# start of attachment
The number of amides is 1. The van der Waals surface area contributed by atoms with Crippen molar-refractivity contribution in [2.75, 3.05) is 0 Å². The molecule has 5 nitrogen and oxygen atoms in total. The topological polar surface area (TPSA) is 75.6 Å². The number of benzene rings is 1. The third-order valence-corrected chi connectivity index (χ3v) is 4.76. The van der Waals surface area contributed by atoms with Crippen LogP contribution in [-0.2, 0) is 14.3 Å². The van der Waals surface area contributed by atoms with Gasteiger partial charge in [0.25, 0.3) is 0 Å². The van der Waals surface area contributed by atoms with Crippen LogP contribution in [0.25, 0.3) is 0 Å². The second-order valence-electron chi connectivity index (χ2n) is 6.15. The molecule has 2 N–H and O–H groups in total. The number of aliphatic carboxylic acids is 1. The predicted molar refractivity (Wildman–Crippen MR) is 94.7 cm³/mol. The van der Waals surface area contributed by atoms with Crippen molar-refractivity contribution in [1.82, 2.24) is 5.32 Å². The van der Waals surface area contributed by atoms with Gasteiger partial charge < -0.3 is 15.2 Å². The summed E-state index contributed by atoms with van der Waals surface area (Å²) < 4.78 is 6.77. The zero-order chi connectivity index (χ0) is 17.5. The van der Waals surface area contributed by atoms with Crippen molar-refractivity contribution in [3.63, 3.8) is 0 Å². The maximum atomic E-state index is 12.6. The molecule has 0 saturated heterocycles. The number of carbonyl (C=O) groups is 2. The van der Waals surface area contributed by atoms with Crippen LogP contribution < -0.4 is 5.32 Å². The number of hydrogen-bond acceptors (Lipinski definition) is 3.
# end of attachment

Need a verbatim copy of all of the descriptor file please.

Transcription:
The number of amides is 1. The van der Waals surface area contributed by atoms with Crippen molar-refractivity contribution in [2.75, 3.05) is 0 Å². The molecule has 5 nitrogen and oxygen atoms in total. The topological polar surface area (TPSA) is 75.6 Å². The number of benzene rings is 1. The third-order valence-corrected chi connectivity index (χ3v) is 4.76. The van der Waals surface area contributed by atoms with Crippen LogP contribution in [-0.2, 0) is 14.3 Å². The van der Waals surface area contributed by atoms with Gasteiger partial charge in [0.25, 0.3) is 0 Å². The van der Waals surface area contributed by atoms with Crippen LogP contribution in [0.25, 0.3) is 0 Å². The second-order valence-electron chi connectivity index (χ2n) is 6.15. The molecule has 2 N–H and O–H groups in total. The number of aliphatic carboxylic acids is 1. The predicted molar refractivity (Wildman–Crippen MR) is 94.7 cm³/mol. The van der Waals surface area contributed by atoms with Crippen molar-refractivity contribution in [1.82, 2.24) is 5.32 Å². The van der Waals surface area contributed by atoms with Gasteiger partial charge < -0.3 is 15.2 Å². The summed E-state index contributed by atoms with van der Waals surface area (Å²) < 4.78 is 6.77. The zero-order chi connectivity index (χ0) is 17.5. The van der Waals surface area contributed by atoms with Crippen molar-refractivity contribution in [3.63, 3.8) is 0 Å². The maximum atomic E-state index is 12.6. The molecule has 0 saturated heterocycles. The number of carbonyl (C=O) groups is 2. The van der Waals surface area contributed by atoms with Crippen LogP contribution < -0.4 is 5.32 Å². The number of hydrogen-bond acceptors (Lipinski definition) is 3.